Maryland set to protect transgender people from discrimination

On Tuesday the Maryland Senate approved the Fairness for All Marylanders Act of 2014 which would expand Maryland’s anti-discrimination laws to add transgender people to the list of classes of people protected against discrimination in housing, employment, access to credit, and public accommodations.  The bill exempts religious organizations, private clubs, educational institutions, small businesses and owner-occupied rentals.

There was virtually no debate on the bill, though Anne Arundel Republican Bryan W. Simonaire tried to raise “the bathroom question.”  

Baltimore City, Baltimore County, Howard County and Montgomery County all have protections against discrimination on the basis of gender identity and officials in those locales say they have had no complaints concerning restroom usage.

The bill passed by a margin of 32-15, with four democrats (John Astle (Anne Arundel), James E. DeGrange Sr. (Anne Arundel), Roy P. Dyson (Southern Maryland), James N. Mathias Jr. (Lower Eastern Shore) joining the mostly republican opposition.  Howard County Republican Allan H. Kittleman, on the other hand, spoke in support of the bill.

The bill was sponsored by Sen. Richard S. Madaleno, Jr (D-Montgomery).

I know people think these terrible things are happening, when they really aren’t.


With their vote, 32 senators stood up to say no one should be denied the opportunity to work for a living, secure housing or eat lunch at a restaurant just because of their gender identity.

–Carrie Evans, Equality Maryland

After eight years of struggle, and with the active support of Senate President Thomas V. Mike Miller, Jr. and the legislative magic of Senators Jamie Raskin, a comprehensive gender identity anti-discrimination bill has passed the Senate.

Dana Beyer, executive director of Gender Rights Maryland

If approved by the house, the bill would remove Maryland from the states with the dubious distinction of protecting people on the basis of sexual orientation, but not gender identity, reducint that number to three (New Hampshire, New York, and Wisconsin).  Maryland would become the 18th state to offer protections for transgender people.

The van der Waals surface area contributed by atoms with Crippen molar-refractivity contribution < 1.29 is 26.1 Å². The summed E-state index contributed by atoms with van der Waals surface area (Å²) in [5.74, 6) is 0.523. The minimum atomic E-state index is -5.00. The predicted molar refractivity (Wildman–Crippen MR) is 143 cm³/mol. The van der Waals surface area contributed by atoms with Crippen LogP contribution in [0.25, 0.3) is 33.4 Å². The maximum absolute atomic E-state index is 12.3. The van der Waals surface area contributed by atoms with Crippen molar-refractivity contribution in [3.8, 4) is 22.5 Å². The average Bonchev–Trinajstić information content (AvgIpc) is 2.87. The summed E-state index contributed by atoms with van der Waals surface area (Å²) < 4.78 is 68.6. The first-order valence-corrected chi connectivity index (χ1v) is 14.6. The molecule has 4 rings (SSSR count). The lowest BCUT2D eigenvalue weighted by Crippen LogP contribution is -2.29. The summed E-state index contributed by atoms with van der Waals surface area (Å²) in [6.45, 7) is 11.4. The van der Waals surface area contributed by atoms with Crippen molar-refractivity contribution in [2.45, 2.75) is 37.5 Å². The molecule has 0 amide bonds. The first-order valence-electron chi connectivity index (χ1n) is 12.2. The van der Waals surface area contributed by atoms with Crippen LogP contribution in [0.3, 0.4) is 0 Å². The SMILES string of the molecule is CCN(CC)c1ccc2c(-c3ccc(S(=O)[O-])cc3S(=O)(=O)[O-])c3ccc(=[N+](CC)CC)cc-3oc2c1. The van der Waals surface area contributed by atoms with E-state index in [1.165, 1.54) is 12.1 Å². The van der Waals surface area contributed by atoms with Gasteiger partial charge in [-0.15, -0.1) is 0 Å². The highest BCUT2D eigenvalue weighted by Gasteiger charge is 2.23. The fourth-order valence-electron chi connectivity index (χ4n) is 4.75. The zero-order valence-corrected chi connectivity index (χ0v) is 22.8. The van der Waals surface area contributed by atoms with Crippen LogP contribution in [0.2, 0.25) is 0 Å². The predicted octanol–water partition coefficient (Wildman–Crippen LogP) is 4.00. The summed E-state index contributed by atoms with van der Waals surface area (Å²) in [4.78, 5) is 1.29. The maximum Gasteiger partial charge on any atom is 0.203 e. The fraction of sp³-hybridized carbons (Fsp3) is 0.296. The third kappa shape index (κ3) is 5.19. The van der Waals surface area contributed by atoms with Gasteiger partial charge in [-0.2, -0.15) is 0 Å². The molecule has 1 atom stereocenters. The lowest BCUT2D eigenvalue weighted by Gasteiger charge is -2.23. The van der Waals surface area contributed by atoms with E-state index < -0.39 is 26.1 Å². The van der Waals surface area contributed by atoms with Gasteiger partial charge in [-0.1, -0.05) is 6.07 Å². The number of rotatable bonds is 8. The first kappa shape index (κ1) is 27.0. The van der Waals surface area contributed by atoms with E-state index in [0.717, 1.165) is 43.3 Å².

Opponents of the bill are trying to raise public outcry against the bill as being an invasion of privacy and threat against women and children.  Washington County Republican Delegate Neil Parrott siad the bill would “radically change our society and put our families and children at risk.”

The problem is you send your daughter into the bathroom, and you expect it’s going to be girls and women in the bathroom.  And instead you find out there’s a 45-year-old man in the bathroom with them.  It really goes against nature.


The Maryland Catholic Conference also objected to the bill, saying they were concerned about redefining gender to conflict with biology.

Such a distinction manifests a fundamental violation of our society’s basic understanding of the human person.

–written testimony

I worry that people think these terrible things are going to happen when they really aren’t.  I just hope people realize this is a fairness issue.


People who are transgender do go to the bathroom now and it’s working out fine.

–Sen. Jamie B. Raskin, who pointed out that the bill does not apply to private locker rooms (D-Montgomery)

The Maryland House of Delegates passed a similar version of the bill in 2011.

Gov. Martin O’Malley issued an executive order protecting transgender people from discrimination in employment by the state in 2007.

Wednesday the legislation was discussed in the House Committee on Health and Government Operations.  The house version of the bill, HB 1265 has 60 co-sponsors among the House’s 141 members.  It is widely expected to pass.

We are confident that this will be the year the General Assembly says ‘yes’ to transgender equality.


Parrott also made the false claim that Maryland businesses would be forced to add a third restroom “for no good reason.”

Governor O’Malley has pledged to sign the bill if passed.

1 comment

    • Robyn on March 8, 2014 at 00:20

    …actually protect us with ENDA, we wouldn’t have to do this piecemeal business.

Comments have been disabled.